When it comes to building code standards, New Jersey ranks number three on a list of the 18 most hurricane-prone coastal states along the Gulf of Mexico and the Atlantic Coast.

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That's according to a mid-term update to the Insurance Institute for Business and Home Safety's Rating the States Report, which also finds that there is still work to be done.

"Since we did our original report in 2012, of the 18 states from Texas to Maine, about half of them had improved their building code systems, which is great," said Julie Rochman, President and CEO of Insurance Institute for Business and Home Safety. "New Jersey was up near the top to begin with and unfortunately, hasn't improved, but they haven't done any worse either. New Jersey has pretty good building codes in place, but not the newest set of codes. That's where we want to see improvement."

New Jersey is currently enforcing the 2009 editions of building codes.

"We'd love to see New Jersey update the codes that are in place. One of the issues you face in New Jersey is a lot of older buildings. So, even though you have newer codes in place, you have a lot of homes that were built well before those codes existed, so many existing homes need to be retrofitted. Also, in New Jersey, there are many slab homes right by the water line. Unless those homes are elevated or moved out of the way, you will see a lot more terrible losses from storms in the future," said Rochman.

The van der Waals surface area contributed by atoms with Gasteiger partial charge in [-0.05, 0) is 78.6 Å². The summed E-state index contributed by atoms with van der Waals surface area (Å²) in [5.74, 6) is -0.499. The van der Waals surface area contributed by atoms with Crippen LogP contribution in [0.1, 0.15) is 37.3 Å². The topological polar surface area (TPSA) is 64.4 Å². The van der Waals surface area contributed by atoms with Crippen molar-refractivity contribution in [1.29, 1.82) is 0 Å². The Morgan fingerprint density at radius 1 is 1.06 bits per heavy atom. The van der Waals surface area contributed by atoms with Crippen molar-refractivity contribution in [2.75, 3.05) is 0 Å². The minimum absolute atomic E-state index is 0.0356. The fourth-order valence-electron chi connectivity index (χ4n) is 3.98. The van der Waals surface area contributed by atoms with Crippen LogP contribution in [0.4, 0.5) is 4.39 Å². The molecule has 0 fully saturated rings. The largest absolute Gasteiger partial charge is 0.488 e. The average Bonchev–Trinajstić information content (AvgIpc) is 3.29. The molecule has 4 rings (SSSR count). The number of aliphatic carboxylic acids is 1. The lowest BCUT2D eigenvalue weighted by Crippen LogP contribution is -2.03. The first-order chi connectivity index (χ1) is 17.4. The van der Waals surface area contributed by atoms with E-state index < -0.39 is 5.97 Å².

"What Sandy made very clear is that the best way to avoid really horrific flood-related losses is to elevate or get out of the way. Those are your choices," said Rochman.

"Many places are built right by the water, but water can cause an incredible amount of damage. New Jersey really needs to take some action in the code arena to deal with base flood elevation and getting homes up or out of the way."